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Costa Rican Tacos with Gallo Pinto, Lizano Salsa, Chicarrones and Chilera.

Went a little bit nuts with this dish, so much food but worth it.

Costa Rican Tacos are tortillas filled, rolled and deep fried, then covered in cabbage, salsa and mayonnaise. Chicarrones are deep fried pork skin with spices basically puffy crackling.

Gallo Pinto is pretty much the national dish of Costa Rica, black beans and rice. Gallo Pinto is eaten with almost every meal including breakfast.

Lastly Lizano is a hot sauce used like tomato sauce, and Chilera are spicy pickled vegetables. I used Habanero chillis in the Chilera so it had a tonne of kick.

Next up: Croatia.

Liboke de poisson (Fish in Banana Leaves), Fumbwa and Fufu

If you have never cooked in banana leaves you should give it a go. It imparts an amazing taste to whatever is in it. In Congo they usually use freshwater fish for this dish but I used saltwater.

Fumbwa is a Congoese wild spinach stew. After a lot of research I discovered it is almost the same as Red Sorrel so that is what I used.

Fufu is a starchy porridge, made from various starchy ingredients. Cassava, Yams, Maize, Plantains are all used to make it. Basically Fufu to Africa is what mashed potatoes is to us. To eat your meal you are supposed to break off bits of the Fufu, flatten it out and use it to pick up your stew instead of using cutlery.

Entree: Langouste à la Vanille (Grilled lobster in vanilla sauce)

Main: M’Tsolola and Mkatra Foutra bread.

Comoros is a tiny island nation between East Africa and Madagascar. When I started researching Comoros, its cuisine seemed very culturally confused. It is an Islamic country which has been influenced by Persia, Oman, India, Portugal, France and the East African mainland.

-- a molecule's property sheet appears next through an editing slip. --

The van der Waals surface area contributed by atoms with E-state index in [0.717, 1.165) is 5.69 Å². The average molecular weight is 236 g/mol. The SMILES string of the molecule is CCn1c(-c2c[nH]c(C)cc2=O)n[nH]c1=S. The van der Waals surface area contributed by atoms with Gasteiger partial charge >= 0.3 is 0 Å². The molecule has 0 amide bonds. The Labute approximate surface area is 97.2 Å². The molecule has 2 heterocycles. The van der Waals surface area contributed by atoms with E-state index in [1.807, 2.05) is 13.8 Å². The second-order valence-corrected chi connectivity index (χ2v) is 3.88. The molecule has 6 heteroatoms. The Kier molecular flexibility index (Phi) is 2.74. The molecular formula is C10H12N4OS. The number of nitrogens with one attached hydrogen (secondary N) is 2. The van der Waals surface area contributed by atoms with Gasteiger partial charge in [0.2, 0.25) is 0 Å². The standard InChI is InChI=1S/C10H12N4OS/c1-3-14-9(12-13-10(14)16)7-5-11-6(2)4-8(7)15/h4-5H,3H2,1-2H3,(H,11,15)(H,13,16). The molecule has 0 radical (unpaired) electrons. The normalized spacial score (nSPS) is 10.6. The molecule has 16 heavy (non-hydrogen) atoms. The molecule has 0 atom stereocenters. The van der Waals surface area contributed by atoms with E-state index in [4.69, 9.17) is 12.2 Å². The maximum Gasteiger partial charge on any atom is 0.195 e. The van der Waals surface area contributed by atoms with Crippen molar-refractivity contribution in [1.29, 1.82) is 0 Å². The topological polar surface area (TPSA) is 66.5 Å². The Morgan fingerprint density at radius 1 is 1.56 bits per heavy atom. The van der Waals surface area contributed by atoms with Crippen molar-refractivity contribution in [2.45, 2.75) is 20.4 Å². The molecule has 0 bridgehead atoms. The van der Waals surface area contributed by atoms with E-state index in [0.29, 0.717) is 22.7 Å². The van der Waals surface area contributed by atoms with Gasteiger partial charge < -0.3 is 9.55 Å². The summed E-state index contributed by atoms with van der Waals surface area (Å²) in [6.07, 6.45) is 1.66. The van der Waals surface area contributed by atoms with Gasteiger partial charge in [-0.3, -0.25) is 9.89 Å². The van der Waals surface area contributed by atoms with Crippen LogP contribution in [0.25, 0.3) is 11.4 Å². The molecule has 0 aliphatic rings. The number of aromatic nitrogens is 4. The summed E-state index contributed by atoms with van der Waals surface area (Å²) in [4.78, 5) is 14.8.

At first its recipes didn’t make a lot of sense to me. Coffee and yeast in flatbread? Coffee in beef and chicken stew, coconut in absolutely everything and finally vanilla on seafood. But after trying these recipes Comoros cuisine is one of the best surprises we have had so far. It ranks right up there with Cambodian cuisine in flavour combinations.

The entree, Langouste à la Vanille, was grilled lobster in a cream, butter, onion and vanilla sauce. Simply divine. Vanilla on shellfish is something everyone has to try. The M’Tsoloa is a fish and green banana stew, in a spicy spinach and coconut sauce. And finally the accompanying Mkatra Foutra bread – I followed the recipe, thought I got it wrong as it was way too wet for a leavened bread, but it turned out great. I learnt so much preparing this meal.

Next Up: Congo-Brazzaville (not to be confused with the Democratic Republic of Congo).

Tonight’s meal is Ajiaco Colombiano (Colombian Chicken and Potato Soup) with Aji and fresh Sour Dough

I woke up to a rainy day and decided to go for some comfort food for dinner. Ajiaco totally fitted the bill. It is a thick potato and chicken soup, with whole corn, garnished with sour cream, avocados, capers and a salsa called Aji.

The soup also relies on a special ingredient: Gacuas or quickweed. I was suprised to find some in my spice drawers as I have a habit of buying every herb and spice I have never seen before and then forgetting that I have it. So I must have bought it a while ago.

Gacaus imparts a taste different to anything I have ever tasted before. The taste of this soup is amazing and so very unique. If you can find Gacaus give it a go or maybe have a bowl next time you are in Bogota.

Also decided to test out the new sour dough starter I am making. Thought it was ready and it worked a treat. Perfect partner for the soup.

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